WTF? Fed Demands “Special Security Procedures” for AIG Details From SEC

Francios T. sent the link to the Reuters story describing the fact that the Fed demanded unusual security procedures before supplying “a critical bailout related document” and the the SEC said if it agreed with the request to keep it confidential, it would store it where national security related files are kept.

Sports fans, this request can point to only one of two conclusions. Either the folks at the Fed are suffering from a massive case of grandiosity, or something very incriminating is in that file. There is simply no bailout-related information that legitimately warrants that level of security treatment AFTER THE FACT (even in the very unlikely event AIG officials possessed information related to terrorist financial networks, which is legitimately limited to parties with high-level security clearances, I can’t imagine that it would be the sort of thing that would also be subject to disclosure in SEC filings, and hence would be subject to back and forth among the Fed, AIG, and the SEC).

And there is no reason to think this information is this deserving of such heroic efforts. Apparently, the information includes transaction level detail like CUSIPs. As we indicated in our post last Friday, most of this information is already in the public domain (from the transaction information we have located, adding the CUSIPs is pretty easy).

From Reuters:

The request to keep the details secret were made by the New York Federal Reserve — a regulator that helped orchestrate the bailout — and by the giant insurer itself, according to the emails.

The emails from early last year reveal that officials at the New York Fed were only comfortable with AIG submitting a critical bailout-related document to the U.S. Securities and Exchange Commission after getting assurances from the regulatory agency that “special security procedures” would be used to handle the document.

The SEC, according to an email sent by a New York Fed lawyer on January 13, 2009, agreed to limit the number of SEC employees who would review the document to just two and keep the document locked in a safe while the SEC considered AIG’s confidentiality request.

The SEC had also agreed that if it determined the document should not be made public, it would be stored “in a special area where national security related files are kept,” the lawyer wrote.

In another email, a New York Fed official said the SEC suggested in late December 2008, that AIG file the document under seal and then apply to the regulatory agency for so-called confidential treatment, if central bankers wanted to stop the information from becoming public….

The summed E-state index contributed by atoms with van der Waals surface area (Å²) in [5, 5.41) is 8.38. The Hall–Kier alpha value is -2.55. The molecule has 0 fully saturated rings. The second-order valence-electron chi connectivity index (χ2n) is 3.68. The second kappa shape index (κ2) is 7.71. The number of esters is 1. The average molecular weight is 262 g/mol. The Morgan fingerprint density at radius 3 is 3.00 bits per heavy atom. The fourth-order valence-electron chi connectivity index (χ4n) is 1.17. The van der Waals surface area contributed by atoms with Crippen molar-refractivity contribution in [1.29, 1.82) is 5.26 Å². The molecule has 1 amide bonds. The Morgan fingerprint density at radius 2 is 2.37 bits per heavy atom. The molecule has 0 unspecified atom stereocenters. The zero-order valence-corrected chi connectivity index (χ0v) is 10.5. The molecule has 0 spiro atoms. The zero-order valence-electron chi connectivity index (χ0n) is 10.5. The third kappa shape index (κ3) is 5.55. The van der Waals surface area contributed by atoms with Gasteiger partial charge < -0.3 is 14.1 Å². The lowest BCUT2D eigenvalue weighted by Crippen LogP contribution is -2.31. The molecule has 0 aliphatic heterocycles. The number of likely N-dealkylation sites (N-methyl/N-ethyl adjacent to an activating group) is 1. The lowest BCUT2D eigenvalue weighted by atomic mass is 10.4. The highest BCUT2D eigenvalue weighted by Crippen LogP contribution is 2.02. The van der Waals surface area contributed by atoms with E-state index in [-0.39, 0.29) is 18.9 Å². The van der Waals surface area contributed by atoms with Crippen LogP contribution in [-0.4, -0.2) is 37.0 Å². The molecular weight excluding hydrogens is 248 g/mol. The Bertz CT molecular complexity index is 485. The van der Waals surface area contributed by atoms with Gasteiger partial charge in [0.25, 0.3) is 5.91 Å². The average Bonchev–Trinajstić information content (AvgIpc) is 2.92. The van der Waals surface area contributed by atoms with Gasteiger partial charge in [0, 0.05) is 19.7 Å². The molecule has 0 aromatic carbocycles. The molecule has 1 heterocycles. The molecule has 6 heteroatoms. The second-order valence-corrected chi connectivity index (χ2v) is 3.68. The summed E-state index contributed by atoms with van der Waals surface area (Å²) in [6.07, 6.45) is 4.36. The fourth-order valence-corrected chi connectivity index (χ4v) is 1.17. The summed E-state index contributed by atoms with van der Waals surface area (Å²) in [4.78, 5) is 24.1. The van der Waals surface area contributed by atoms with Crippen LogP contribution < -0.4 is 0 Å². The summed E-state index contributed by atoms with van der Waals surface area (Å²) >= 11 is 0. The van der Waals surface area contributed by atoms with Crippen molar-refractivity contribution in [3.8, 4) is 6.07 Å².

“The New York Fed was orchestrating what can only be characterized as an extreme effort to ensure that details of the counterparty deal stayed secret,” Rep. Darrell Issa from California, the ranking Republican on the House Oversight Committee, said through a spokesman. “More and more it looks as if they would’ve kept the details of the deal secret indefinitely, it they could have.”

In March, some of the secrecy surrounding the AIG bailout began to fall away when the insurer, under pressure from Congress and the SEC, agreed to publicly name the 16 banks that got money in the rescue package and how much each received.

But AIG, largely at the prodding of the New York Fed, refused to make public all of the information in the controversial document, officially called “Schedule A — List of Derivative Transactions,” according to the emails turned over by the central bank to Capitol Hill. AIG continued to seek confidential treatment from the SEC for the redacted portions of the five-page filing.

Last May, the SEC did grant AIG’s request for confidential treatment for the remaining redacted portions of the Schedule A filing. The redacted parts include the CUSIP, or trading ID, number for each security on which AIG wrote a CDS contract, as well as the face value of each individual security that AIG had insured against default.

Yves here. What can the Fed be so desperate to hide? The relationship among the counterparties? We were surprised to see how many banks had acquired super-senior CDOs from other banks, and not just EuroBanks, where that was not unheard of (Basel II rules allowed a bank that had hedged an AAA instrument with a guarantee from an AAA counterparty as requiring no capital, so for them, buying AAA CDOs when the cost of the hedge was cheaper than the yield on the instrument, aka a “negative basis trade” looked sensible on paper, even though these trades blew up spectacularly). Or is it anxious not to have its valuations questioned? Is there some other reason readers can fathom?

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  1. Trainwreck

    How long have modern derivatives lived? And how long has America been addicted to credit? And at one point with that relationship blow up?

    The bubble burst in the credit industry pales in comparison to the looming potential burst of the ginormous credit bubble that has been in place in perpetuity for the past 30 years.

    That is why they are using smoke and mirrors at the Fed. That is why Bernanke is the Wizard of Oz telling the American people to pay no attention to the man behind the curtain. That is why they would have to gall to request national security status to hide the ball.

    You crack open the books of the fed and our national banks you may very well discover where all the losses are and how far back in time they truly go. We already know pension funds, mutual funds, money market funds, and other obligations have been stuffed with this bad crap. We just don’t know have fully impacted that fecal matter truly is.

  2. bob

    If they were really that concerned about the security of the files they would have requested that they be kept in Cheney’s man sized safe.

    This is akin to Cheney claiming that he was not part of the executive branch in order to shield himself and his files from discovery.

    How many security clearances at the NY fed are there? At AIG?

    Agree, this does not make sense.

  3. Ronald

    Officers within the various named parties may have made public statements to the press, or testimony under oath that is contradicted by this release either one or both possibilities are on the table.